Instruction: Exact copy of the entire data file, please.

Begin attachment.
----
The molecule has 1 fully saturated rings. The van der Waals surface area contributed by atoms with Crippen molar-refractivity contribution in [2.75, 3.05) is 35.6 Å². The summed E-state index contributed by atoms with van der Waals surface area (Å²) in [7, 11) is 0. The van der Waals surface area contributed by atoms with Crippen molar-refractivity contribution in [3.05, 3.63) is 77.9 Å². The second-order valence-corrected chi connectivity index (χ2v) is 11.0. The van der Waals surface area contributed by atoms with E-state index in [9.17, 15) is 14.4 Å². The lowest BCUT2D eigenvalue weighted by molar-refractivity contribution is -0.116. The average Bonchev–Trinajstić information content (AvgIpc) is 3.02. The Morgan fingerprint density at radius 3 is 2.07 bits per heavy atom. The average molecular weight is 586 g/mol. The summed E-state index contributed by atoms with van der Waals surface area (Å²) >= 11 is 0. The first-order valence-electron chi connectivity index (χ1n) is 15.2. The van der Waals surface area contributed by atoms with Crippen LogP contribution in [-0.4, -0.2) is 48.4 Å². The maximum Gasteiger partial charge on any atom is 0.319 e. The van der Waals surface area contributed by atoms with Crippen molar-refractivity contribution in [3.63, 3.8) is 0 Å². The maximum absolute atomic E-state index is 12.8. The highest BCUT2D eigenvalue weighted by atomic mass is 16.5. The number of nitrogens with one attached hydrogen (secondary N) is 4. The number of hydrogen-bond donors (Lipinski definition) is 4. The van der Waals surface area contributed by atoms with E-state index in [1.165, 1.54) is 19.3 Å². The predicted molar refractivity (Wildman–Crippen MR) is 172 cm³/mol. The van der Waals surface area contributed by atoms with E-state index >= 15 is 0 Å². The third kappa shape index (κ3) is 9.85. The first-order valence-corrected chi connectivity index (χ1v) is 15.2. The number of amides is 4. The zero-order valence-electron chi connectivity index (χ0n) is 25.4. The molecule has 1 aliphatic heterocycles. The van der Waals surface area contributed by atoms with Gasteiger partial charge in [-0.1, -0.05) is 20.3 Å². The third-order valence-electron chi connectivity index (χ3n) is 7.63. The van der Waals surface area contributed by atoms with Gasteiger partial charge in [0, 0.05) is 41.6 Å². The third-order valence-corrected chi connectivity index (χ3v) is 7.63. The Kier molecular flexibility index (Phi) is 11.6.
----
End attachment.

The molecule has 1 fully saturated rings. The van der Waals surface area contributed by atoms with Crippen molar-refractivity contribution in [2.75, 3.05) is 35.6 Å². The summed E-state index contributed by atoms with van der Waals surface area (Å²) in [7, 11) is 0. The van der Waals surface area contributed by atoms with Crippen molar-refractivity contribution in [3.05, 3.63) is 77.9 Å². The second-order valence-corrected chi connectivity index (χ2v) is 11.0. The van der Waals surface area contributed by atoms with E-state index in [9.17, 15) is 14.4 Å². The lowest BCUT2D eigenvalue weighted by molar-refractivity contribution is -0.116. The average Bonchev–Trinajstić information content (AvgIpc) is 3.02. The Morgan fingerprint density at radius 3 is 2.07 bits per heavy atom. The average molecular weight is 586 g/mol. The summed E-state index contributed by atoms with van der Waals surface area (Å²) >= 11 is 0. The first-order valence-electron chi connectivity index (χ1n) is 15.2. The van der Waals surface area contributed by atoms with Crippen LogP contribution in [-0.4, -0.2) is 48.4 Å². The maximum Gasteiger partial charge on any atom is 0.319 e. The van der Waals surface area contributed by atoms with Crippen molar-refractivity contribution in [3.63, 3.8) is 0 Å². The maximum absolute atomic E-state index is 12.8. The highest BCUT2D eigenvalue weighted by atomic mass is 16.5. The number of nitrogens with one attached hydrogen (secondary N) is 4. The number of hydrogen-bond donors (Lipinski definition) is 4. The van der Waals surface area contributed by atoms with E-state index in [1.165, 1.54) is 19.3 Å². The predicted molar refractivity (Wildman–Crippen MR) is 172 cm³/mol. The van der Waals surface area contributed by atoms with E-state index >= 15 is 0 Å². The third kappa shape index (κ3) is 9.85. The first-order valence-corrected chi connectivity index (χ1v) is 15.2. The number of amides is 4. The zero-order valence-electron chi connectivity index (χ0n) is 25.4. The molecule has 1 aliphatic heterocycles. The van der Waals surface area contributed by atoms with Gasteiger partial charge in [-0.1, -0.05) is 20.3 Å². The third-order valence-electron chi connectivity index (χ3n) is 7.63. The van der Waals surface area contributed by atoms with Gasteiger partial charge in [0, 0.05) is 41.6 Å². The third-order valence-corrected chi connectivity index (χ3v) is 7.63. The Kier molecular flexibility index (Phi) is 11.6.